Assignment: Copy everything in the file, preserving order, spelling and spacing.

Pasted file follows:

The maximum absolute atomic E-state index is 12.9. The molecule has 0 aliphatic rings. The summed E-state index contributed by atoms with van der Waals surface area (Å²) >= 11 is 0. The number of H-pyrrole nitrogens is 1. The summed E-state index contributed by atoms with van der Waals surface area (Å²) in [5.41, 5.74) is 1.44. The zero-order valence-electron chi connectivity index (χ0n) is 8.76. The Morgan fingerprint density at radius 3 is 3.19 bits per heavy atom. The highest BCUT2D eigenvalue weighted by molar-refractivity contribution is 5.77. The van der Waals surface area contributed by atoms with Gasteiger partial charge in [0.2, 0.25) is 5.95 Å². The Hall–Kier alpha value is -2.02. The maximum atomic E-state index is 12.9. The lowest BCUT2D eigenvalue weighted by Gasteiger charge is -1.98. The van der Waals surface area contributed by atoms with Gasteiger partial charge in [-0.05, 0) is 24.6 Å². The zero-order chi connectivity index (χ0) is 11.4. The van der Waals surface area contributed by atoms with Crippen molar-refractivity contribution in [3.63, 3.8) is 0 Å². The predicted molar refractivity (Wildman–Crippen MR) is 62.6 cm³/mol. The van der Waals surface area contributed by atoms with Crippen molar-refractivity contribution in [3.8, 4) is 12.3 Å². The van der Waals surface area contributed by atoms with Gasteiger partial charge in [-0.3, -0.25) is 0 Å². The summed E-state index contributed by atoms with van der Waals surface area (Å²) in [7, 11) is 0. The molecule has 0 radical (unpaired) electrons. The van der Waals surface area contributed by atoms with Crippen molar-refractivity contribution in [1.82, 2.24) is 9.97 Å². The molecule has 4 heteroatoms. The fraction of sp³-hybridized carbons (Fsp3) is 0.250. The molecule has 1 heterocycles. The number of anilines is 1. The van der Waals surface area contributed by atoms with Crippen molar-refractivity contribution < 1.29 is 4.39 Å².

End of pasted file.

The maximum absolute atomic E-state index is 12.9. The molecule has 0 aliphatic rings. The summed E-state index contributed by atoms with van der Waals surface area (Å²) >= 11 is 0. The number of H-pyrrole nitrogens is 1. The summed E-state index contributed by atoms with van der Waals surface area (Å²) in [5.41, 5.74) is 1.44. The zero-order valence-electron chi connectivity index (χ0n) is 8.76. The Morgan fingerprint density at radius 3 is 3.19 bits per heavy atom. The highest BCUT2D eigenvalue weighted by molar-refractivity contribution is 5.77. The van der Waals surface area contributed by atoms with Gasteiger partial charge in [0.2, 0.25) is 5.95 Å². The Hall–Kier alpha value is -2.02. The maximum atomic E-state index is 12.9. The lowest BCUT2D eigenvalue weighted by Gasteiger charge is -1.98. The van der Waals surface area contributed by atoms with Gasteiger partial charge in [-0.05, 0) is 24.6 Å². The zero-order chi connectivity index (χ0) is 11.4. The van der Waals surface area contributed by atoms with Crippen molar-refractivity contribution in [3.63, 3.8) is 0 Å². The predicted molar refractivity (Wildman–Crippen MR) is 62.6 cm³/mol. The van der Waals surface area contributed by atoms with Crippen molar-refractivity contribution in [3.8, 4) is 12.3 Å². The van der Waals surface area contributed by atoms with Gasteiger partial charge in [-0.3, -0.25) is 0 Å². The summed E-state index contributed by atoms with van der Waals surface area (Å²) in [7, 11) is 0. The molecule has 0 radical (unpaired) electrons. The van der Waals surface area contributed by atoms with Crippen molar-refractivity contribution in [1.82, 2.24) is 9.97 Å². The molecule has 4 heteroatoms. The fraction of sp³-hybridized carbons (Fsp3) is 0.250. The molecule has 1 heterocycles. The number of anilines is 1. The van der Waals surface area contributed by atoms with Crippen molar-refractivity contribution < 1.29 is 4.39 Å².